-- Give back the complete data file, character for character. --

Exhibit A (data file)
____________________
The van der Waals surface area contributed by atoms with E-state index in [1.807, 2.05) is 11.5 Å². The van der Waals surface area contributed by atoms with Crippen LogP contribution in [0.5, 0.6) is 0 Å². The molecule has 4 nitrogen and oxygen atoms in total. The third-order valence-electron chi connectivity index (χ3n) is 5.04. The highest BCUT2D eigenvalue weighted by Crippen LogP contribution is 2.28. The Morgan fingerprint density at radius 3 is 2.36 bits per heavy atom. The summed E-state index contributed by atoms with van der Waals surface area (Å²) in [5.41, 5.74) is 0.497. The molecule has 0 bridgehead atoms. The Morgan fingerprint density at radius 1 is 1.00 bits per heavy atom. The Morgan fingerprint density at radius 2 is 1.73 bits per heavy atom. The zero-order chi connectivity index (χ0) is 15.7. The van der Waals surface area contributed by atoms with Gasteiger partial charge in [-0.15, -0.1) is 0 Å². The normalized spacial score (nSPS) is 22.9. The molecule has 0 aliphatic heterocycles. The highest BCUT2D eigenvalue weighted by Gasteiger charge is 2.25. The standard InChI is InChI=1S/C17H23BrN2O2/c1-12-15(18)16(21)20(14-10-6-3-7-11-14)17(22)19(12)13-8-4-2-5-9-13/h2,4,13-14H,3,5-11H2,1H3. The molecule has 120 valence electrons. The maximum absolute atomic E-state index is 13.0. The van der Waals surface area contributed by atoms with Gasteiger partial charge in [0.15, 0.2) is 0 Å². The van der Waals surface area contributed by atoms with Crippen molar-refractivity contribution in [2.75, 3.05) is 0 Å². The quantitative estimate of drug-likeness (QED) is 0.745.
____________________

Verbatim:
The van der Waals surface area contributed by atoms with E-state index in [1.807, 2.05) is 11.5 Å². The van der Waals surface area contributed by atoms with Crippen LogP contribution in [0.5, 0.6) is 0 Å². The molecule has 4 nitrogen and oxygen atoms in total. The third-order valence-electron chi connectivity index (χ3n) is 5.04. The highest BCUT2D eigenvalue weighted by Crippen LogP contribution is 2.28. The Morgan fingerprint density at radius 3 is 2.36 bits per heavy atom. The summed E-state index contributed by atoms with van der Waals surface area (Å²) in [5.41, 5.74) is 0.497. The molecule has 0 bridgehead atoms. The Morgan fingerprint density at radius 1 is 1.00 bits per heavy atom. The Morgan fingerprint density at radius 2 is 1.73 bits per heavy atom. The zero-order chi connectivity index (χ0) is 15.7. The van der Waals surface area contributed by atoms with Gasteiger partial charge in [-0.15, -0.1) is 0 Å². The normalized spacial score (nSPS) is 22.9. The molecule has 0 aliphatic heterocycles. The highest BCUT2D eigenvalue weighted by Gasteiger charge is 2.25. The standard InChI is InChI=1S/C17H23BrN2O2/c1-12-15(18)16(21)20(14-10-6-3-7-11-14)17(22)19(12)13-8-4-2-5-9-13/h2,4,13-14H,3,5-11H2,1H3. The molecule has 120 valence electrons. The maximum absolute atomic E-state index is 13.0. The van der Waals surface area contributed by atoms with Gasteiger partial charge in [0.15, 0.2) is 0 Å². The van der Waals surface area contributed by atoms with Crippen molar-refractivity contribution in [2.75, 3.05) is 0 Å². The quantitative estimate of drug-likeness (QED) is 0.745.